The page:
Iowa Football

Iowa football math: 2 tight ends = looser defenses

Noah Fant and T.J. Hockenson bulldozing norms - and opponents

Iowa tight end T.J. Hockenson (38) evades Indiana defensive back Juwan Burgess (1) on his way to a 54-yard touchdown play in the third quarter of the Hawkeyes' 42-16 win over the Hoosiers Saturday at Memorial Stadium in Bloomington, Ind. (Liz Martin/The Gazette)
Iowa tight end T.J. Hockenson (38) evades Indiana defensive back Juwan Burgess (1) on his way to a 54-yard touchdown play in the third quarter of the Hawkeyes' 42-16 win over the Hoosiers Saturday at Memorial Stadium in Bloomington, Ind. (Liz Martin/The Gazette)

Iowa has been Tight End Tech since the school’s logo was a TigerHawk cub.

Hayden Fry used one fine tight end after another during his 20 years as the Hawkeyes’ coach. Marv Cook was the gold standard, with 1,825 career receiving yards and one of the top plays in Iowa football history, a 28-yard touchdown catch on fourth-and-23 with six seconds left for a 29-27 win at Ohio State in 1987.

Cook had 803 receiving yards that season, the Iowa record for a tight end. His 767 the season before ranks second.

At No. 3 is Dallas Clark, who had 742 in Iowa’s Big Ten title season of 2002 and stenciled plays of his own in Iowa’s book of its all-time biggies. Clark and Cook both had NFL careers of distinction.

Kirk Ferentz’s program has extended that tight end tradition, and then some. He has sent several players at that position to the NFL. The most recent is George Kittle. The San Francisco 49ers got an absolute steal when they drafted Kittle in the fifth round last year. His 399 receiving yards ranked third among NFL tight ends entering this week’s play.

“I think Kittle’s got a pretty good feel of everything,” Niners Coach Kyle Shanahan said Saturday. “I think he’s got a chance to be a very well-rounded tight end, as everyone’s seeing. So, I don’t think there’s anything that George can’t do and can’t do at a high level if he’s given the opportunity and can do it consistently.”

So there’s all that from past Hawkeye standouts. But now there’s something quite different, something you haven’t seen at Iowa or maybe anywhere in college football, ever. You have two tight ends on one team putting up a star’s numbers.

There are 130 FBS teams. In receiving yards for tight ends this season, Iowa’s T.J. Hockenson is third with 394, and Noah Fant is 14th with 297. In touchdown catches by tight ends, Fant’s six is tied with Jace Sternberger of Texas A&M for first. Hockenson has three, plus a rushing TD.

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Through six games — halfway into the season — Iowa’s top two tight ends have 46 catches for 691 yards and have scored 10 touchdowns. That is not normal.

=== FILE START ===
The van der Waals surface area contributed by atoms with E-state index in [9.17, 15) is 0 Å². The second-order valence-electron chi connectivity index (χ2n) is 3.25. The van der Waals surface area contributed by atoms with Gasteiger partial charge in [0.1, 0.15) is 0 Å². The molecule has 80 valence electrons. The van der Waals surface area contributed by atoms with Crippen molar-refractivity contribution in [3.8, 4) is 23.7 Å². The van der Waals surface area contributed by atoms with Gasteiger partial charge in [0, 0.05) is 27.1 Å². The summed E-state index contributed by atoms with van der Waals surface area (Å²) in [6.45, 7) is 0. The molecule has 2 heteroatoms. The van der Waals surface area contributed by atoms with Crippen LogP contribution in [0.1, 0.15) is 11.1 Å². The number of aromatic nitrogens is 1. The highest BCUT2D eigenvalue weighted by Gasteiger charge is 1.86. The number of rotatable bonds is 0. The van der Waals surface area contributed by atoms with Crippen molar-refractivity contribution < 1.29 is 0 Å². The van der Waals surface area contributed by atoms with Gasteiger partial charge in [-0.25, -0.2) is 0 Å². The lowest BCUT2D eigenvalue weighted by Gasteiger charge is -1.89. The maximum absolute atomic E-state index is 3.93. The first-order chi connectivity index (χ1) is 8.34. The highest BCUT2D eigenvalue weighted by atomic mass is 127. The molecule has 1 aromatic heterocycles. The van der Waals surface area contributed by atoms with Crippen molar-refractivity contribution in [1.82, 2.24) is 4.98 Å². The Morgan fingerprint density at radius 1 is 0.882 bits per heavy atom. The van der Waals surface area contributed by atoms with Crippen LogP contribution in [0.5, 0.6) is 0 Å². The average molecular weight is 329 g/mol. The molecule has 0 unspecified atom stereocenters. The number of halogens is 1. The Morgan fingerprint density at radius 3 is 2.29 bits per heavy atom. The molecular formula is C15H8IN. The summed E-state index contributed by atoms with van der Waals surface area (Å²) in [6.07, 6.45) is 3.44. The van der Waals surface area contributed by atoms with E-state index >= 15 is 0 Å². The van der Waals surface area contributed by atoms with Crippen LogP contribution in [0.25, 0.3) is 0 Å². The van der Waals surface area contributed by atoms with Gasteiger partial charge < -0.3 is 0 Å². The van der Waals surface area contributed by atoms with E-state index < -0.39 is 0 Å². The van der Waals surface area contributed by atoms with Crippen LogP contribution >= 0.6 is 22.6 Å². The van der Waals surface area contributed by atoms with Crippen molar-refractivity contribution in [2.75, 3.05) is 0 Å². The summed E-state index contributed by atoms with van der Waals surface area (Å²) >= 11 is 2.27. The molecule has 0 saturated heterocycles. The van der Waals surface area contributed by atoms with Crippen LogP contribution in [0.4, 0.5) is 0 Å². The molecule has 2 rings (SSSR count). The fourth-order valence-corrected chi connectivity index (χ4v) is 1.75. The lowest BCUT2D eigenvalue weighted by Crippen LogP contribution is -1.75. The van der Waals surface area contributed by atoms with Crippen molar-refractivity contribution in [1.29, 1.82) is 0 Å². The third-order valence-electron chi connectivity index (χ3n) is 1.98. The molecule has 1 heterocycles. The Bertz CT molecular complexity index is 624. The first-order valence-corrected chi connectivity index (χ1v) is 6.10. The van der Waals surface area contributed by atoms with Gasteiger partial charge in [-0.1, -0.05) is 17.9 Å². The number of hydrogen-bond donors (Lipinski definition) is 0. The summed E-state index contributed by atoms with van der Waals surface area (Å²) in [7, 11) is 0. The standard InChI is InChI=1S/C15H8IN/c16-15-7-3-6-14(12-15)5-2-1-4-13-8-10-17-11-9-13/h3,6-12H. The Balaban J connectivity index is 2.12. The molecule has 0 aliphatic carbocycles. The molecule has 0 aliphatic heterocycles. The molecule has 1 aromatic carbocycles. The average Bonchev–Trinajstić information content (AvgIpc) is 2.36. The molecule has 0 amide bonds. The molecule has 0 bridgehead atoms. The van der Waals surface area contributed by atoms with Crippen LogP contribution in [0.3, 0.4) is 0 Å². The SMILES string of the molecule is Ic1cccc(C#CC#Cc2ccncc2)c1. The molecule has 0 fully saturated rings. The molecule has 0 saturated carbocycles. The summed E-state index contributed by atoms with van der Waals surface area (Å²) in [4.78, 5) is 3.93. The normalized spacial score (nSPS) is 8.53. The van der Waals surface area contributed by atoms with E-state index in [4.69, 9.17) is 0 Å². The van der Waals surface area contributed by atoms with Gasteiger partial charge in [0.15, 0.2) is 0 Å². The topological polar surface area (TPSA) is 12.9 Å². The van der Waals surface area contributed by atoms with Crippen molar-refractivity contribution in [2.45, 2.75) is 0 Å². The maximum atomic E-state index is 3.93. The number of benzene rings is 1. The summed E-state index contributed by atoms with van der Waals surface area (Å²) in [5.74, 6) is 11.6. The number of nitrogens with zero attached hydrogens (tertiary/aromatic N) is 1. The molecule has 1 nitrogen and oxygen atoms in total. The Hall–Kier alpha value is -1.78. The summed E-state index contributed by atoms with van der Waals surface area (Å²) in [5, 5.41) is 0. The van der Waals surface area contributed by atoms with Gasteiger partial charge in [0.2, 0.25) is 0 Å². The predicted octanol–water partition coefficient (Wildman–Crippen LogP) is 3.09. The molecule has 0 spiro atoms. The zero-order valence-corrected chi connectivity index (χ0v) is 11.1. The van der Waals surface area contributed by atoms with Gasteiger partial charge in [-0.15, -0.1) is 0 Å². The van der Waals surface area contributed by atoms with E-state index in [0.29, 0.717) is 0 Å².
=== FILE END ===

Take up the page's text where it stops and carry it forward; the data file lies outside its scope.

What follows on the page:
In Iowa’s 42-16 win at Indiana Saturday, Hockenson and Fant both topped 100 yards. That is not normal. That is about as far from normal as it gets.

Yes, the Hawkeyes’ offense is different. As Marc Morehouse detailed in Sunday’s Gazette, Iowa uses two tight ends about 40 percent of the time, while most teams do about one-third as often. But besides tight end-usage being part of the Hawkeyes’ identity, these two men are simply excellent.

They’re also freaks, in the best sense of the word. They’re large and fast, talented and tough.

“They just kept coming and coming and coming,” said Indiana linebacker Thomas Allen. “They were just big guys. It’s kind of hard to get a look off a type of guy like that (in practice) just because we don’t have any.”

Fant didn’t practice last week until Friday because he had been in concussion protocol. He was on the field for just 23 snaps Saturday. Yet, he got a hundy and a touchdown.

Hockenson is averaging 28.1 yards per catch over the last three games, covering 10 receptions. That is not normal.

He had two touchdowns Saturday, but what earned Hockenson as much praise from the ESPN2 broadcast crew and maybe more? It was his steamrolling block of Hoosier defensive end Michael Ziemba on Iowa’s sixth play of the day, an 11-yard run by Mekhi Sargent.

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“We know they’ll do the job,” Iowa center Keegan Render said about the blocking of Hockenson and Fant. “We don’t have to worry about that. We know in run-blocking they’re going to set the edge.

“We love Hock, we love Fant.”

Having two tight ends of this caliber is “a nice luxury to have,” said Render. “Obviously it makes defenses play us a lot differently, opens things up.”

If All-America and John Mackey Award (national tight end of the year) voting were held today, Fant and Hockenson might cancel each other out. As “problems” for a football team go, that’s one of the best ones you could cook up.

l Comments: (319) 368-8840; mike.hlas@thegazette.com

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